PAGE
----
What are Prenuptial Agreements?

Prenuptial agreements (or "prenups") are not just for the wealthy, but can benefit anyone preparing to enter into a marriage. Prenups can be used to set out what will happen to your property when you die so separate property can go to any children you may have from a previous marriage. Otherwise, a surviving spouse may be entitled to the property to do with it as they wish.

Usually, prenups contain a list of all the property each spouse owns including debts and lays out what each spouse's property rights will be following a divorce.

A pre-marital agreement in a prenup can also help to avoid disputes in the event of a divorce later on. In this case, a prenup can specify how property will be divided and whether or not one spouse will be receiving alimony.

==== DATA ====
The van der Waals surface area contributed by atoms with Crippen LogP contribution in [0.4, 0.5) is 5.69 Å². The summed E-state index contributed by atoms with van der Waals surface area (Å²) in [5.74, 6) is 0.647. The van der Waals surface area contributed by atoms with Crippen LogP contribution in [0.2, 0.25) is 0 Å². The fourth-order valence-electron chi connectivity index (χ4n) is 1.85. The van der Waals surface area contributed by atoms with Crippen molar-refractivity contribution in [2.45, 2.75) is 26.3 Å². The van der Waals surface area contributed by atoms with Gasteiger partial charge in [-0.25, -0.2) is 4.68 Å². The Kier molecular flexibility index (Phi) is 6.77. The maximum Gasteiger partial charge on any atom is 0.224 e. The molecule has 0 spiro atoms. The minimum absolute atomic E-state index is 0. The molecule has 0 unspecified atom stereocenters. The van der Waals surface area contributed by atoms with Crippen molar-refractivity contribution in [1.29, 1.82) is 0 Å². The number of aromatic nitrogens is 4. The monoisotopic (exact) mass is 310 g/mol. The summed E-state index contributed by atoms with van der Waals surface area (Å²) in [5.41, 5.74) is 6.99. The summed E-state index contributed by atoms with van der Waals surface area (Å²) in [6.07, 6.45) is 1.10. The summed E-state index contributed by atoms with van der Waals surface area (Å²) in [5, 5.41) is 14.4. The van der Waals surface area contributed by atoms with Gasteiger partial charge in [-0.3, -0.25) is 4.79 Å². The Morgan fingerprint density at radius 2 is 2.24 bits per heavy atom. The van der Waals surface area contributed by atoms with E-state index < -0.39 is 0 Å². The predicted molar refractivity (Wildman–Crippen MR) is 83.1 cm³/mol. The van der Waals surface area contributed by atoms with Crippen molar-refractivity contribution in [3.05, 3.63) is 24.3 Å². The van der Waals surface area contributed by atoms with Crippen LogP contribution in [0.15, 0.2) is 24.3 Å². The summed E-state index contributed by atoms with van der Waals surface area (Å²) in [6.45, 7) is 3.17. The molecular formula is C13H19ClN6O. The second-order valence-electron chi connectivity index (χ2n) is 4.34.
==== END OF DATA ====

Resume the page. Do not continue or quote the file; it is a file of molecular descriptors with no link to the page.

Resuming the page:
In addition, prenups can be used to protect one spouse from another's debts.

The Effect of Not Having a Prenuptial Agreement

Couples who refrain from making a prenup, the state may determine which one of you becomes the owner of property you have acquired during the marriage. The state can even choose what to do with property purchased before the marriage.

Spouses without a prenup who divorce may be entitled to:

  • Ownership of marital property
  • Take on debt during the marriage that the other spouse may have to pay for afterwards
  • A share in the ownership of any marital property, even to sell it or give it away

A viable prenup will be written in clear and understandable language and legally legitimate. It is highly recommended that you both have an attorney look over any prenup so you can ensure your rights are upheld.

Flanagan & Associates understands how to best handle putting a prenup together before entering into a marriage. Our Quincy family law attorney can help you draft a legally sound prenup that protects your rights. Give us a call to learn more!